a. Osmosis is the diffusion of water across a membrane from an area of higher water concentration (lower solute concentration) to lower water concentration (higher solute concentration). Osmosis is powered by the potential energy of a concentration gradient and does not require the expenditure of metabolic energy. While water molecules are small enough to pass between the phospholipids in the cytoplasmic membrane, their transport can be enhanced by water transporting transport proteins known as aquaporins. The aquaporins form channels that span the cytoplasmic membrane and transport water in and out of the cytoplasm ( channel proteins below).

To understand osmosis, one must understand what is meant by a solution. A solution consists of a solute dissolved in a solvent. In terms of osmosis, solute refers to all the molecules or ions dissolved in the water (the solvent). When a solute such as sugar dissolves in water, it forms weak hydrogen bonds with water molecules. While free, unbound water molecules are small enough to pass through membrane pores, water molecules bound to solute are not (Figure 4).Therefore, the higher the solute concentration, the lower the concentration of free water molecules capable of passing through the membrane.

  

Figure 4: Osmosis. Free Water Passing Through Membrane Pores. (left) When a solute such as sugar dissolves in water, it forms weak hydrogen bonds with water molecules. While free, unbound water molecules are small enough to pass through the membrane and through membrane pores, water molecules bound to solute are not. (right) When an ionic solute such as NaCl dissolves in water, the Na+ ion attracts the partial negative charge of the oxygen atom in the water molecule while the Cl- ion attracts the partial positive charge of the warter's hydrogen. While free, unbound water molecules are small enough to pass through the membranr and through membrane pores, water molecules bound to solute are not.

A cell can find itself in one of three environments: isotonic, hypertonic, or hypotonic (the prefixes iso-, hyper-, and hypo- refer to the solute concentration).

  • In an isotonic environment (Figure 5) both the water and solute concentration are the same inside and outside the cell and water goes into and out of the cell at an equal rate.

    

Figure 5: Osmosis (Cell in an Isotonic Environment). (left) In anisotonic environment, both the water and solute concentration are the same inside and outside the cell and water goes into and out of the cell at an equal rate. (right) If the environment surrounding the cell is hypertonic, the solute concentration is higher outside the cell, while the water concentration is greater inside the cell. The cytoplasm of the cell is hypotonic to the surrounding hypertonic environment. Water goes out of the cell.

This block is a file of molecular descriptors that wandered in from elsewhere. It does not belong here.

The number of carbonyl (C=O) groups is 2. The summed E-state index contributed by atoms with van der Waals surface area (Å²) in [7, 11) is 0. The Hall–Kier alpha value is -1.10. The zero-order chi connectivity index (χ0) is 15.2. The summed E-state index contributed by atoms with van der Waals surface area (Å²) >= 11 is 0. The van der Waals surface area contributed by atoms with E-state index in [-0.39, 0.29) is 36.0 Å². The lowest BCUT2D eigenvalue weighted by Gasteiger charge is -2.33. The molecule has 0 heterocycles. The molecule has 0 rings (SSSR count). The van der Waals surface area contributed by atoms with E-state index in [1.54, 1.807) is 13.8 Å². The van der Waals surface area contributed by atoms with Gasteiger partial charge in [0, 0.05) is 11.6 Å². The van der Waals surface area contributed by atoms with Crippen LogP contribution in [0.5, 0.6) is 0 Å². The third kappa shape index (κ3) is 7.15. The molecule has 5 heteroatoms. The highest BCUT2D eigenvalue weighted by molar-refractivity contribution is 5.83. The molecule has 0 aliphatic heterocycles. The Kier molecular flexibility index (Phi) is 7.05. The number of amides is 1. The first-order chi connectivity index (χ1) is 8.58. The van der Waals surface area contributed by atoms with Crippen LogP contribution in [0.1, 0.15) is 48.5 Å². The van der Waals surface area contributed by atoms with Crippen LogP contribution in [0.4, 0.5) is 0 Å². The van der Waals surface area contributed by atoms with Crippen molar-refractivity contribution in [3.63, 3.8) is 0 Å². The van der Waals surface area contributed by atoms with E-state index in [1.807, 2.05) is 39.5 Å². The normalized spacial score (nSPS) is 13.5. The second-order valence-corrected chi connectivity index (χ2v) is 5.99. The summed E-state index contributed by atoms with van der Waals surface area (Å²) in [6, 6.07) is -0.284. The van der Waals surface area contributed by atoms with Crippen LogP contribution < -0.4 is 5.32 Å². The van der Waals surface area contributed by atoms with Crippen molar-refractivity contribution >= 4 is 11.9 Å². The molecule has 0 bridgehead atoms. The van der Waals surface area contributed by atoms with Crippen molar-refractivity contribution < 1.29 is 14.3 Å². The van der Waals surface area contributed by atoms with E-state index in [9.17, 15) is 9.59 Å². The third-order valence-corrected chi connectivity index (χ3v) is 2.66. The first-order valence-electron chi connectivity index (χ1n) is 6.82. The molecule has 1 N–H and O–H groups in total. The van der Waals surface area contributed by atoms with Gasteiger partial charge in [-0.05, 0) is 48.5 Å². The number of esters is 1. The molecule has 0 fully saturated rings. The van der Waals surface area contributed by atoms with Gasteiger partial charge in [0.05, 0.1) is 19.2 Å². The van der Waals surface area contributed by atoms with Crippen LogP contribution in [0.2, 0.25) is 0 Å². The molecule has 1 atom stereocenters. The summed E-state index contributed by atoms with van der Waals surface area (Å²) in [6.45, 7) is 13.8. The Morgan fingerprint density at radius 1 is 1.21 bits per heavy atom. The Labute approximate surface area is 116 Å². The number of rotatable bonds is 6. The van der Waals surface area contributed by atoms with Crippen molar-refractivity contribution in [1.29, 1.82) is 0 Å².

• If the environment is hypertonic ( Figure 6A and Figure 6B) the water concentration is greater inside the cell while the solute concentration is higher outside (the interior of the cell is hypotonic to the surrounding hypertonic environment). Water goes out of the cell.
  • In an environment that is hypotonic (Figure 7) the water concentration is greater outside the cell and the solute concentration is higher inside (the interior of the cell is hypertonic to the hypotonic surroundings). Water goes into the cell.

   

Figure 7: Osmosis (Cell in Hypotonic Environment).  If the environment surrounding the cell is hypotonic, the solute concentration is greater inside the cell, while the water concentration is greater outside the cell. (The cytoplasm of the cell is hypertonic to the surrounding hypotonic environment.) Water goes into the cell.

Facilitated Diffusion

Facilitated diffusion is the transport of substances across a membrane by transport proteins, such as uniporters and channel proteins, along a concentration gradient from an area of higher concentration to lower concentration. Facilitated diffusion is powered by the potential energy of a concentration gradient and does not require the expenditure of metabolic energy.

1. Uniporter: Uniporters are transport proteins that transport a substance from one side of the membrane to the other (Figure 1.1.8). Potassium ions (K+) can enter bacteria through uniporters.

    

Figure 2.2.8: Transport of Substances Across a Membrane by Uniporters. Uniporters are transport proteins that transport a substance across a membrane down a concentration gradient from an area of greater concentration to lesser concentration. The transport is powered by the potential energy of a concentration gradient and does not require metabolic energy.